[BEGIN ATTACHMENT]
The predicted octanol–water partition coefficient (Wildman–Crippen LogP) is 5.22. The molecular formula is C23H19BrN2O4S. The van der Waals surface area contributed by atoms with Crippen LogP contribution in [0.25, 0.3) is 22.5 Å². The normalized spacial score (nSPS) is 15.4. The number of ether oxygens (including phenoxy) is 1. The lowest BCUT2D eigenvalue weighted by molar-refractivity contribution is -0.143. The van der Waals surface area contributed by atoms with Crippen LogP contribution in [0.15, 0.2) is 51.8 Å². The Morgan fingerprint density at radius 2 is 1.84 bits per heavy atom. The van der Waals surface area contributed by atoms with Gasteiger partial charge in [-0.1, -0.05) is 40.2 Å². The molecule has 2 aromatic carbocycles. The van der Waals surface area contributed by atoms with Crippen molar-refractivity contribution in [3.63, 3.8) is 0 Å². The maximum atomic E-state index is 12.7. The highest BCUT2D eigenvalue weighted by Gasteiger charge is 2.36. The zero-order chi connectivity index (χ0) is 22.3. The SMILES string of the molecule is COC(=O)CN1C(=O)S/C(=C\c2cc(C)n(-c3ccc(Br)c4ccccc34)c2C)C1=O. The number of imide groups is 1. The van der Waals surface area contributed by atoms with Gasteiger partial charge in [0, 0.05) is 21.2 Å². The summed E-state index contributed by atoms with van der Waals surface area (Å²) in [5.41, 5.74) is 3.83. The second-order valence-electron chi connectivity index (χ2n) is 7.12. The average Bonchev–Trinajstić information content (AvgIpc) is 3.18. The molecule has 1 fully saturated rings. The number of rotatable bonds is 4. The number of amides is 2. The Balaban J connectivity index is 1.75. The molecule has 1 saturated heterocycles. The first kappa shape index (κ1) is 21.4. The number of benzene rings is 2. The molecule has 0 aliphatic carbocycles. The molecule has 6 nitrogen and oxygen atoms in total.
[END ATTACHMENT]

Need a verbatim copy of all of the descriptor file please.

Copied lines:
The predicted octanol–water partition coefficient (Wildman–Crippen LogP) is 5.22. The molecular formula is C23H19BrN2O4S. The van der Waals surface area contributed by atoms with Crippen LogP contribution in [0.25, 0.3) is 22.5 Å². The normalized spacial score (nSPS) is 15.4. The number of ether oxygens (including phenoxy) is 1. The lowest BCUT2D eigenvalue weighted by molar-refractivity contribution is -0.143. The van der Waals surface area contributed by atoms with Crippen LogP contribution in [0.15, 0.2) is 51.8 Å². The Morgan fingerprint density at radius 2 is 1.84 bits per heavy atom. The van der Waals surface area contributed by atoms with Gasteiger partial charge in [-0.1, -0.05) is 40.2 Å². The molecule has 2 aromatic carbocycles. The van der Waals surface area contributed by atoms with Crippen molar-refractivity contribution in [3.63, 3.8) is 0 Å². The maximum atomic E-state index is 12.7. The highest BCUT2D eigenvalue weighted by Gasteiger charge is 2.36. The zero-order chi connectivity index (χ0) is 22.3. The SMILES string of the molecule is COC(=O)CN1C(=O)S/C(=C\c2cc(C)n(-c3ccc(Br)c4ccccc34)c2C)C1=O. The number of imide groups is 1. The van der Waals surface area contributed by atoms with Gasteiger partial charge in [0, 0.05) is 21.2 Å². The summed E-state index contributed by atoms with van der Waals surface area (Å²) in [5.41, 5.74) is 3.83. The second-order valence-electron chi connectivity index (χ2n) is 7.12. The average Bonchev–Trinajstić information content (AvgIpc) is 3.18. The molecule has 1 fully saturated rings. The number of rotatable bonds is 4. The number of amides is 2. The Balaban J connectivity index is 1.75. The molecule has 1 saturated heterocycles. The first kappa shape index (κ1) is 21.4. The number of benzene rings is 2. The molecule has 0 aliphatic carbocycles. The molecule has 6 nitrogen and oxygen atoms in total.